Very recently in a large meeting of outside lawyers and in-house counsel, I mentioned that I was writing a piece on how lawyers are pretty interesting after all. The room burst out laughing, amid comments like “world’s shortest article.”
It is true that Big Law lawyers aren’t high on most people’s bucket list of “people I’d like to meet.” Ranked somewhere between accountants and engineers on the “fascinating” scale, we are just not the folks people gravitate toward at cocktail parties.
Not only does this “boring” reputation offend me as a self-proclaimed interesting person, but is it really true? The lawyers with whom I work also include a former professional singer/songwriter, a sommelier, and an international paid reviewer of hotels and restaurants. And that doesn’t even count spouses; if we added those we would have an Oscar winning actress, a nightclub singer and many professional artists. Expand the circle beyond firm lawyers with whom I work and we have a professional tennis player, a New York Times best-selling novelist and a maker of critically acclaimed wines. Quite the conversation pieces if you ask me.
Why the disconnect between reputation and reality? For one thing, Big Law attracts the risk averse-high achievers with varying interests who want to make a nice living but aren’t so fond of failure. If you do well in college and on the LSAT you can pretty much count on a well-paying law firm job, at least for five or six years. That reality makes Big Law a great fallback career. So when success in our dream job starts to fall somewhere between uncertain and a pipe dream, law becomes an attractive second option. That’s one reason we have so many former something or others at law firms.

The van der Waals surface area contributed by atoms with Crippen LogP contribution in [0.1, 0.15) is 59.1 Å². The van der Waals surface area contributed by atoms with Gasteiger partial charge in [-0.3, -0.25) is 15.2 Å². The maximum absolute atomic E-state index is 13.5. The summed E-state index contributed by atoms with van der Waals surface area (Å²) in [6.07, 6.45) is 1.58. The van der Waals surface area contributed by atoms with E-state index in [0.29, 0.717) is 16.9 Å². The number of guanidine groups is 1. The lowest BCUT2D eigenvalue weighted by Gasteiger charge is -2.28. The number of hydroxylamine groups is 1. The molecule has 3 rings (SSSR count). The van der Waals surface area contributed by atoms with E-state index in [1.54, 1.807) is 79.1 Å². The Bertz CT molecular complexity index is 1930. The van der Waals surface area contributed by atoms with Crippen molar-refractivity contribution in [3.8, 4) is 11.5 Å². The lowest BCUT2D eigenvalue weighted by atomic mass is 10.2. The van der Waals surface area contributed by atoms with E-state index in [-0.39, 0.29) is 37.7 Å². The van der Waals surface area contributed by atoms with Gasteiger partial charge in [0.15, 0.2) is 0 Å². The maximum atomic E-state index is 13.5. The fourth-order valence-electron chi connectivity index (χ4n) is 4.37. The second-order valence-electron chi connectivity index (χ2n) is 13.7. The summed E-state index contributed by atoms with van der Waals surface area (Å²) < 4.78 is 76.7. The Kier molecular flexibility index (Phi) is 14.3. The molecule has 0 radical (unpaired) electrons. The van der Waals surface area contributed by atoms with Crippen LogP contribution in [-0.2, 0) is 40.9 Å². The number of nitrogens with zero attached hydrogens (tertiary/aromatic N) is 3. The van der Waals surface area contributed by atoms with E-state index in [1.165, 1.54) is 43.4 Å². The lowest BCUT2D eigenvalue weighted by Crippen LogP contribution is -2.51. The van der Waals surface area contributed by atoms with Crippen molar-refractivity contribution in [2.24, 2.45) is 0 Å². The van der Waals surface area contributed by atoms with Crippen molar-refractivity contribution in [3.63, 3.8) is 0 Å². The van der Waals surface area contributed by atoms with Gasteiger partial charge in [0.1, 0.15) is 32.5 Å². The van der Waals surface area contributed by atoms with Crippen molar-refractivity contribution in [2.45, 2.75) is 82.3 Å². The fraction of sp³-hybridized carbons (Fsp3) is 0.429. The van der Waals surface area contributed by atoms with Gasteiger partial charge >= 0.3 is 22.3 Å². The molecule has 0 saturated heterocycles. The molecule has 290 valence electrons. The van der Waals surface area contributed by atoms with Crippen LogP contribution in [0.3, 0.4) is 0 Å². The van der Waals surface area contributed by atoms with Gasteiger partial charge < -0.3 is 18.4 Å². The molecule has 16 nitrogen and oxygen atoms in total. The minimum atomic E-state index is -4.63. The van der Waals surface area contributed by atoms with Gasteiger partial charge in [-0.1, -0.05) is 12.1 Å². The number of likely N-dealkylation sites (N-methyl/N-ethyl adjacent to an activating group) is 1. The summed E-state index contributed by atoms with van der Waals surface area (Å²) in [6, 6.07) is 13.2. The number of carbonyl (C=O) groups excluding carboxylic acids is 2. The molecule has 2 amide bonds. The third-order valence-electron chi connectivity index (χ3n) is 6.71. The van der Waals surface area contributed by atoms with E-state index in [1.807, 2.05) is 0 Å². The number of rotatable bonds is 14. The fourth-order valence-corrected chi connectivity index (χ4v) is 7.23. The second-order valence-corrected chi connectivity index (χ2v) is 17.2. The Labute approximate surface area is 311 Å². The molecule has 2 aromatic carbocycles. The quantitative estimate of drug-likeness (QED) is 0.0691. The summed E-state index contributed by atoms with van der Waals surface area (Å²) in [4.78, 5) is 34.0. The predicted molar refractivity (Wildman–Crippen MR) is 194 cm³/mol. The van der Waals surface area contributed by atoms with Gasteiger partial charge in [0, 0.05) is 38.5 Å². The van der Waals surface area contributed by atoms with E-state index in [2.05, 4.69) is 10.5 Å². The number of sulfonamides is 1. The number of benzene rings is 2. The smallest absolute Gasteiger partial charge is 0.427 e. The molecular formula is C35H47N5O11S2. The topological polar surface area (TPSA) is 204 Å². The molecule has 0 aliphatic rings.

Yet it goes deeper than that. While I can’t cite empirical data to back this up I bet more of these former something or others go into law than, say accounting or engineering. And that’s because law is interesting beyond its practical value in helping clients with one or another legal problem. It provides the only nationwide moral language, cutting across religion and ideology to bind everyone from the inner cities to the mansions in Beverly Hills. It permeates every aspect of life, from the county courts where we go to fight traffic tickets to the Oval Office, from where 25 lawyers have led our country. It provides stage upon stage for the performers within us to have their outlets in courts, conference rooms and pulpits. And it gives us innumerable opportunities to use the people skills we developed in other performance-oriented professions.
It is this combination of providing a safe and interesting career that has resulted in law firms becoming home to people of varied backgrounds and experiences. It is certainly true in my case. When my budding music career started to seem as illusory as winning the lottery, law became the obvious choice to channel an interest in politics, religion and entertaining. It hasn’t failed me since.
So next time you walk past that lawyer standing alone at a cocktail party, hold your laughter and consider turning around. It might turn out to be the most interesting conversation you have that evening.
Anand Agneshwar co-chairs the products liability litigation practice group at Arnold & Porter Kaye Scholer. He represents pharmaceutical and consumer product companies as national, strategic, trial, and appellate counsel in products liability litigation and related litigation. Contact him at firstname.lastname@example.org.